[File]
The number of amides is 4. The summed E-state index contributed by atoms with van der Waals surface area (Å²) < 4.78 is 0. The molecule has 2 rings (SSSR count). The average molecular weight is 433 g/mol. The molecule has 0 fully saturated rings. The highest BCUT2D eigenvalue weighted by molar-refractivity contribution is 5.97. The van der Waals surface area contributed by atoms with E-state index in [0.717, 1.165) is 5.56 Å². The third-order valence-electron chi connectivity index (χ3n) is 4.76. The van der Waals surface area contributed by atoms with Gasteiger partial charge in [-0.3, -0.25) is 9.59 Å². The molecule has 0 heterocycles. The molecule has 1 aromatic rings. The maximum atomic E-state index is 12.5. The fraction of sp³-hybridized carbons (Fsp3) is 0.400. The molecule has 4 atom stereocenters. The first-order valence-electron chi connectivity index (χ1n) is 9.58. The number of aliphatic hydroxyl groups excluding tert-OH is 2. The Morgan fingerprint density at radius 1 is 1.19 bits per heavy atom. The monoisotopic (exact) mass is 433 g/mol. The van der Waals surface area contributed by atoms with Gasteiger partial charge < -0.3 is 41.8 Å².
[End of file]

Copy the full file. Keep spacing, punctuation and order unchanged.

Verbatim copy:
The number of amides is 4. The summed E-state index contributed by atoms with van der Waals surface area (Å²) < 4.78 is 0. The molecule has 2 rings (SSSR count). The average molecular weight is 433 g/mol. The molecule has 0 fully saturated rings. The highest BCUT2D eigenvalue weighted by molar-refractivity contribution is 5.97. The van der Waals surface area contributed by atoms with E-state index in [0.717, 1.165) is 5.56 Å². The third-order valence-electron chi connectivity index (χ3n) is 4.76. The van der Waals surface area contributed by atoms with Gasteiger partial charge in [-0.3, -0.25) is 9.59 Å². The molecule has 0 heterocycles. The molecule has 1 aromatic rings. The maximum atomic E-state index is 12.5. The fraction of sp³-hybridized carbons (Fsp3) is 0.400. The molecule has 4 atom stereocenters. The first-order valence-electron chi connectivity index (χ1n) is 9.58. The number of aliphatic hydroxyl groups excluding tert-OH is 2. The Morgan fingerprint density at radius 1 is 1.19 bits per heavy atom. The monoisotopic (exact) mass is 433 g/mol. The van der Waals surface area contributed by atoms with Gasteiger partial charge < -0.3 is 41.8 Å².